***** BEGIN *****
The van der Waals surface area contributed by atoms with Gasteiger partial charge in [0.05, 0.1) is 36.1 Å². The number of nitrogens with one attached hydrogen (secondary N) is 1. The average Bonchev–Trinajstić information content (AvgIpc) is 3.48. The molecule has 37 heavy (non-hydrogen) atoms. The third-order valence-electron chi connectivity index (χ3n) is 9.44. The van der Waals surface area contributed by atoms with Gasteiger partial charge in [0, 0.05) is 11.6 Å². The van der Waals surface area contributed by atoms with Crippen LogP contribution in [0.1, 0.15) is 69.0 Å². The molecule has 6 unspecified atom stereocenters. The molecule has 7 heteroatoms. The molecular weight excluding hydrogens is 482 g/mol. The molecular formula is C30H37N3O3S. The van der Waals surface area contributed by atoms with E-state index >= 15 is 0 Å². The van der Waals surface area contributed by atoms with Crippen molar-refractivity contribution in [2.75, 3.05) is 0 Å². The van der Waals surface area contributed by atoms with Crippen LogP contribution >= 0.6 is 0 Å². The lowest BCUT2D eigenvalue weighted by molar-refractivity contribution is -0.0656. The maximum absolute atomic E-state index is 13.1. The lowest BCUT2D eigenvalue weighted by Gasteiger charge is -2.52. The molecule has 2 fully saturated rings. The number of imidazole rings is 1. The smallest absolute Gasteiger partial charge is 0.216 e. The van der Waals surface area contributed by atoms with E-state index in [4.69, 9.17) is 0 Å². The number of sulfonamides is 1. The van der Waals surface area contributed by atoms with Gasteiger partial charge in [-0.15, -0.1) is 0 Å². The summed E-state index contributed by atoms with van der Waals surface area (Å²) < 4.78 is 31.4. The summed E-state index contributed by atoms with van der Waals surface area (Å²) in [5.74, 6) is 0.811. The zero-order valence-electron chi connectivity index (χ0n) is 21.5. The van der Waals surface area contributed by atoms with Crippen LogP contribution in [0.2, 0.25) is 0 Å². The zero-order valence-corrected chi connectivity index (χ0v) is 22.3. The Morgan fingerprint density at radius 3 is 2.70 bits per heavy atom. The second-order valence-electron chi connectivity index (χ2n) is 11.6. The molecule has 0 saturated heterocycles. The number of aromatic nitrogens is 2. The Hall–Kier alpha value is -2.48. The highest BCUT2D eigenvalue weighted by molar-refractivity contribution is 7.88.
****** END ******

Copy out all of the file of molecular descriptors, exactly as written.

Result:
The van der Waals surface area contributed by atoms with Gasteiger partial charge in [0.05, 0.1) is 36.1 Å². The number of nitrogens with one attached hydrogen (secondary N) is 1. The average Bonchev–Trinajstić information content (AvgIpc) is 3.48. The molecule has 37 heavy (non-hydrogen) atoms. The third-order valence-electron chi connectivity index (χ3n) is 9.44. The van der Waals surface area contributed by atoms with Gasteiger partial charge in [0, 0.05) is 11.6 Å². The van der Waals surface area contributed by atoms with Crippen LogP contribution in [0.1, 0.15) is 69.0 Å². The molecule has 6 unspecified atom stereocenters. The molecule has 7 heteroatoms. The molecular weight excluding hydrogens is 482 g/mol. The molecular formula is C30H37N3O3S. The van der Waals surface area contributed by atoms with E-state index >= 15 is 0 Å². The van der Waals surface area contributed by atoms with Crippen molar-refractivity contribution in [2.75, 3.05) is 0 Å². The van der Waals surface area contributed by atoms with Crippen LogP contribution >= 0.6 is 0 Å². The lowest BCUT2D eigenvalue weighted by molar-refractivity contribution is -0.0656. The maximum absolute atomic E-state index is 13.1. The lowest BCUT2D eigenvalue weighted by Gasteiger charge is -2.52. The molecule has 2 fully saturated rings. The number of imidazole rings is 1. The smallest absolute Gasteiger partial charge is 0.216 e. The van der Waals surface area contributed by atoms with E-state index in [4.69, 9.17) is 0 Å². The number of sulfonamides is 1. The van der Waals surface area contributed by atoms with Gasteiger partial charge in [-0.15, -0.1) is 0 Å². The summed E-state index contributed by atoms with van der Waals surface area (Å²) < 4.78 is 31.4. The summed E-state index contributed by atoms with van der Waals surface area (Å²) in [5.74, 6) is 0.811. The zero-order valence-electron chi connectivity index (χ0n) is 21.5. The van der Waals surface area contributed by atoms with Crippen LogP contribution in [0.2, 0.25) is 0 Å². The zero-order valence-corrected chi connectivity index (χ0v) is 22.3. The Morgan fingerprint density at radius 3 is 2.70 bits per heavy atom. The second-order valence-electron chi connectivity index (χ2n) is 11.6. The molecule has 0 saturated heterocycles. The number of aromatic nitrogens is 2. The Hall–Kier alpha value is -2.48. The highest BCUT2D eigenvalue weighted by molar-refractivity contribution is 7.88.